India's dark road

The past weeks have seen many Indians’ worst fears about their country come true. It was almost as if the ruling dispensation was waiting for the first sign of resistance to reveal their real plans for India’s future. Ayodhya, 370, lynchings all went by without any real murmurs of dissent. But the NRC/CAA/NPR imbroglio struck many people, of all faiths and none, as being an assault on the very nature of Indian-ness. In some places, protests were violent -- though not as much as many other protests in the past. In most places, the protests have been peaceful.  

The reaction, however, has been as if every peaceful crowd was an angry mob carrying Kalashnikovs. In one BJP-ruled state after another, the police have cracked down on the crowds using excessive force. But the real punishment -- the 'revenge', in the words of its chief minister -- has been saved for Uttar Pradesh. The stories of mass arrest and torture that have emerged from that state, which is under lockdown and intermittent internet blackouts, are harrowing. Children are among those who speak of being beaten mercilessly. Videos show policemen indulging in vandalism, and it has been reported that entire neighbourhoods have been raided by violent police posses. What this revenge is for is not clear. Perhaps for a sense of majoritarian victimhood that will never be satisfied. 

This is what UP Chief Minister Adityanath was selected to do. He rose to prominence in east UP’s politics as the leader of the Hindu Yuva Vahini (HYV), a fundamentalist militia that focused on intimidation of and violence against Muslims. It has been tragically easy to turn the UP police into an extension of the HYV. Since the Muzaffarnagar riots in 2013, ghettoisation in India’s largest state has accelerated. Ever more distinct boundaries have formed between Muslim and Hindu areas in even small towns; and so the police can go into the kasbas and do what they like with impunity, safe in the knowledge that no Hindu is being inconvenienced. The media will not report it -- in one chilling video that has emerged, you can hear one member of the media tell another, “turn off the cameras, they [the police] are loading their guns”. The UP police have claimed hundreds of country-made shells have been recovered from “protest sites”. They are yet to tell us how many of those were fired, and how many rounds they fired in response. 

In many parts of north India, this scourging of Muslim neighbourhoods is likely to be extremely popular. The reaction on social media to the Huffington Post’s reporting of the alleged torture of children in the Nagina area of Bijnor in UP was revealing of this new India. Many responded with congratulations to the UP police for showing Muslims their place. The rhetoric developed for Kashmiris being blinded by pellet guns -- they are all stone-pelters, they deserve what they get -- is now being deployed against the Muslim children of UP.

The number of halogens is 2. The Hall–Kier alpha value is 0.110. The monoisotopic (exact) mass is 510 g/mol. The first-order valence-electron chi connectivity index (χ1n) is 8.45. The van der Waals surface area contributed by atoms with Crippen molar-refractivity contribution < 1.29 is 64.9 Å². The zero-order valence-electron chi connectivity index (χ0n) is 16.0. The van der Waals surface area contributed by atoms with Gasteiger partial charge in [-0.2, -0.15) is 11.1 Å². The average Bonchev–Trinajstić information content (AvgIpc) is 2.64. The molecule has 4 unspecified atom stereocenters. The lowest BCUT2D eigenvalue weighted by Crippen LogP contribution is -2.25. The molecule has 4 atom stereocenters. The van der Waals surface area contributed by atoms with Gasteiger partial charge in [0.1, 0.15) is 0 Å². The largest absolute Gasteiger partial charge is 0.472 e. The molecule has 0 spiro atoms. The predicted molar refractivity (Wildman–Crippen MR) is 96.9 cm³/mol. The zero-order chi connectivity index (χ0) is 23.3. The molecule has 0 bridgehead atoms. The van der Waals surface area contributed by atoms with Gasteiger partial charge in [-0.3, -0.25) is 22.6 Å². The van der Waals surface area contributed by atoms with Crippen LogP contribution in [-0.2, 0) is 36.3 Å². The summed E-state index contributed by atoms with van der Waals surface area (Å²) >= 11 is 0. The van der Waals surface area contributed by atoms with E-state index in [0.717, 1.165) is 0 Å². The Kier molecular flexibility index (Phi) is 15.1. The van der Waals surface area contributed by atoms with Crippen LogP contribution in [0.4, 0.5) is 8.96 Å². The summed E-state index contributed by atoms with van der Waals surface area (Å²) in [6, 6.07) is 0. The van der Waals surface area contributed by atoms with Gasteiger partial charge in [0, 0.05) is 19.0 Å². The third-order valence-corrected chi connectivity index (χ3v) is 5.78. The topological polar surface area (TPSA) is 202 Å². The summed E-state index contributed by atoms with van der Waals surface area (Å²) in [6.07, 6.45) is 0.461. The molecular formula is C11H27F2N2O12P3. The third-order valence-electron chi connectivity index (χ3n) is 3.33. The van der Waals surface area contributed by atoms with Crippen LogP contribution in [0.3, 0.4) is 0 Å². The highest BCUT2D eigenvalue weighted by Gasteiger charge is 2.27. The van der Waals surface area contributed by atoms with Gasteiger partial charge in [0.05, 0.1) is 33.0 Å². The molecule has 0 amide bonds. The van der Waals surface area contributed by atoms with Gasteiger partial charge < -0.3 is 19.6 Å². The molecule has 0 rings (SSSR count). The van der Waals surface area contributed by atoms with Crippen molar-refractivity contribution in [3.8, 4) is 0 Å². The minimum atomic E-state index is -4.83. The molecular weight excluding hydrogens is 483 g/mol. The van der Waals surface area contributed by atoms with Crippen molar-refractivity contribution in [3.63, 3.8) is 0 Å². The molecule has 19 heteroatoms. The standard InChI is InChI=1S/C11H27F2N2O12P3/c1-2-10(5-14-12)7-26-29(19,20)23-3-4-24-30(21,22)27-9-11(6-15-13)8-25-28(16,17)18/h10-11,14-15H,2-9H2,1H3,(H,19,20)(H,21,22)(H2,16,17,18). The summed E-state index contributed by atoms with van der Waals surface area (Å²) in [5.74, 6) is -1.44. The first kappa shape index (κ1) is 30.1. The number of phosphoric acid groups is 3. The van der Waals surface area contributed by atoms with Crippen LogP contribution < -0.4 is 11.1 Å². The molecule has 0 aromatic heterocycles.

The public, political and media culture in much of north India has rotted away. The media responds to public bloodthirstiness by exaggerating the violence of protests; politicians send the police in against the defenceless. It is important to understand the narrative that is being created, and not to live in denial about what it is or where it will lead. It runs as follows: Muslims, even the youngest, are dangerous and violent, each one of them a potential rioter. They are not to be trusted, and must be penned into ghettoes that are regularly scourged. Economic blockades and boycotts of these troublemakers are moral acts. Restraint is folly, and human rights are a Western construct. Any act of resistance is seditious. Collective punishment is acceptable. 

It is futile to say that this is not the India many of us grew up in, or one we recognise, or that such a narrative has no place in a liberal democracy. Things have gone too far from that. All those who made excuses for the current dispensation, who created the narrative in 2013-14 that brought them to power, who believed that liberal institutions would constrain its actions, who argued that there was no alternative, or who drew false equivalences between various political parties have blood on their hands. 

The question is what can be done now. The first step is to recognise the danger that India is in. The product of these actions is inevitable. It is further ghettoisation and stigmatisation of India’s largest religious minority. It is increasing radicalisation within these communities. It is the crowded, poor Muslim enclaves deprived of civic amenities or market access in large parts of north India, which will become convenient punching bags for politicians and eventually incubators of violence, crime and extremism. Once we accept that this is the road we have chosen to walk down, we can then consider how it is we could turn around.



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